She taught as an adjunct professor at the University of Washington and as an assistant and adjunct professor at the University of Puget Sound. Prior to joining the school board, she spent 10 years as a substitute teacher in Tacoma Public Schools.

Karen was first elected to the Tacoma Public Schools Board of Directors in 2011 and was reelected in 2017. When Tacoma Public Schools reached a record graduation rate this year, it was indeed a proud moment for her as school board president and dedicated educator. But in her true style, she gave credit to everyone involved. “First of all, I want to recognize the community support without which these amazing results would not have been possible,” she said at the time. “If you look at where we were in 2011, just more than 61 percent, and how far we’ve come, it has been that community support plus pure hard work by our teachers, principals, counselors, paras, staff – everyone in the organization – and, of course, our students.”

The following is a heartfelt message to the community from the Tacoma School Board that serves as a beautiful tribute to a woman who will be always noted in the annals of Tacoma history.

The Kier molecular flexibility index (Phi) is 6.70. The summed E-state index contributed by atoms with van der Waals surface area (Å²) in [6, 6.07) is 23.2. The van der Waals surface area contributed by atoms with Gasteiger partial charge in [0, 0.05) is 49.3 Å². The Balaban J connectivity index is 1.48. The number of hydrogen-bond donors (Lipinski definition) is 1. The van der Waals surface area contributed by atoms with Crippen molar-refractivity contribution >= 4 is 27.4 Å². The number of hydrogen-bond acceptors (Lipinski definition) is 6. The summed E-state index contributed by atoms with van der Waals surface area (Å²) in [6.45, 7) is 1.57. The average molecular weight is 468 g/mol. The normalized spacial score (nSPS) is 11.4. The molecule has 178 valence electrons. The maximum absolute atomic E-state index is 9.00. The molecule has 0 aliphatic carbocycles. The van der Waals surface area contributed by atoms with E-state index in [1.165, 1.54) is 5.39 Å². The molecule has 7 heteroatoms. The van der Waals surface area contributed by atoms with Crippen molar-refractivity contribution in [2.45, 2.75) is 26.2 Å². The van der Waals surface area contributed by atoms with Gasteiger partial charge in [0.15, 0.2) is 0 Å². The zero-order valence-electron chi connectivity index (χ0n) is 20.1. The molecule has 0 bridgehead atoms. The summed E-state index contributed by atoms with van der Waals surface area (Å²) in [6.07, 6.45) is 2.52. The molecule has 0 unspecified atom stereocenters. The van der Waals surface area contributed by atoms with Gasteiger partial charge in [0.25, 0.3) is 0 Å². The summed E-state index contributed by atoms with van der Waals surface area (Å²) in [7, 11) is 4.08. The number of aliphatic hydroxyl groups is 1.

We will miss you: Board President Karen Vialle leaves a lasting legacy in Tacoma

The Tacoma School Board was saddened to learn of the passing of our colleague Karen Vialle over the weekend.

“Karen’s love of family, the City of Tacoma, and the students and families in the Tacoma School District was undeniable,” said School Board Vice President Scott Heinze. “Her historical perspective of Tacoma and political acumen were invaluable. The Tacoma School District is better today because of her leadership and service to the Board.”

Karen Vialle stepped into her role as an elected member of the Tacoma School Board with a career full of milestones and achievements. Most notably, to historians, the first woman mayor of Tacoma.

But if you really wanted to see her light up? Watch her at graduation ceremonies. She worked for years as a substitute teacher, spending much of the time at Sheridan and Lister elementary schools. When one of “my kids,” as she called them, had grown up and walked up to her on that graduation stage, she would greet them by name with a big smile and get a big hug and a “thank you” in return.